In An Election Year?

Congress gets back to work this week. They’ve taken time off to enjoy the holidays, but now the fun begins for them. Democrats in both the House and the Senate are chomping at the bit to try and get something done. The problem is, this is an election year. And it’s a watershed election year for Democrats. They have a razor thin margin in the House, and no margin what-so-ever in the Senate. So, do you punt the ball to next year and hope to keep control? Or do you try to jam as many unpopular items through as possible and do a scorched earth type of campaign. You know you’re going to lose anyway, make it count toward something.

Either way is a no-win for Democrats.

First of all, if they do nothing, if they sit on the agenda items that Biden spent his first year trying to get through and not really getting much traction, you’re going to see America wondering why we even need Congress in the first place. That certainly isn’t something to run on come the fall if you’re an incumbent. If you decide that you’re going to make it partisan and try and show the differences between what you want to do, and what the Republicans would do (as the Democrats are trying in many ads they’ve been testing lately), you run the risk of actually pushing people that don’t agree with your agenda to the GOP. That’s something no one in the Dems’ camp wants.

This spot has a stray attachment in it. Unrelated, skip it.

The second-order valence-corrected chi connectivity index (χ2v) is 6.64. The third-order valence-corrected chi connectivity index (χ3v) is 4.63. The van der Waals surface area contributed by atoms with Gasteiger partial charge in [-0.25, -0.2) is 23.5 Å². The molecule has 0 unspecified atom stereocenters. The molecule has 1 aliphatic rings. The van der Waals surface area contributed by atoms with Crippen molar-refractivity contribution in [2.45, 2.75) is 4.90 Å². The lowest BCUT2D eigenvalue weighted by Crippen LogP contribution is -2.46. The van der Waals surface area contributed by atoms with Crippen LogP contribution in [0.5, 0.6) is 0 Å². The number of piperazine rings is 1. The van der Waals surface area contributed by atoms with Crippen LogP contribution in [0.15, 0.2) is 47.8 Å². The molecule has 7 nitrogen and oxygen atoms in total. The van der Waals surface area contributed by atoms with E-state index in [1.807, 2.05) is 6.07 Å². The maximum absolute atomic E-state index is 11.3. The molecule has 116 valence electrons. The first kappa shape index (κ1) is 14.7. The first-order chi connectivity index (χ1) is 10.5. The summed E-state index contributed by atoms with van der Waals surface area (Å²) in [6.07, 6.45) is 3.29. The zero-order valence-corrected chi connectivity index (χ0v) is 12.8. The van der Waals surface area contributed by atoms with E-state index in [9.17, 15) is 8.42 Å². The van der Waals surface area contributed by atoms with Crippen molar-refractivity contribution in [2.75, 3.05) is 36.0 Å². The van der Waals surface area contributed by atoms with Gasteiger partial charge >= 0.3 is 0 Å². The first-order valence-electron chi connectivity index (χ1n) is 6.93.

The second way could be even more costly. If they throw caution to the wind and tackle the issues that they really want to accomplish during the year, they most assuredly will lose come November. The two main things that Democrats want right now is to pass some sort of Build Back Better legislation, albeit scaled way back from the $2 trillion package Biden wanted. They’ll try to get some of the cherry items through and funded, but won’t be able to have all of it. And the key sticking point is going to be the increase in the Child Tax Credit. Biden’s people say that’s a “must have” in any legislation. Joe Manchin did not include that in his proposal to the White House. And Manchin’s vote is critical if BBB is going to pass in any form this year. Chuckles Schumer is considering ramming Build Back Better under a budget reconciliation and suspend all debate on the matter, but again, Manchin is standing in the way.

The other issue that is going to be important to the left is Voters’ Rights legislation. Democrats are furious over the states taking the lead in defining what constitutes voters’ rights so far. They’ve seen no fewer than 36 states make major changes to their voting laws during 2021. The biggest area of contention is what is and is not considered to be allowed and legal when it comes to mail-in ballots. Republicans are convinced that having lax mail-in standards is one of the reasons that led to Biden’s victory over Donald Trump in five battleground states. So, 72% of the states out there decided to clamp down on what they would allow going forward. We’ll see those changes in time for this year’s midterm elections, and will get a glimpse into whether or not it makes a difference. But Congress is hoping they can inject a federal law that applies only to federal elections. The legal challenges to that will be incredible, and with the Supreme Court being 6-3 conservative, it’s a pretty safe bet, any legislation will fall under Supreme judicial scrutiny.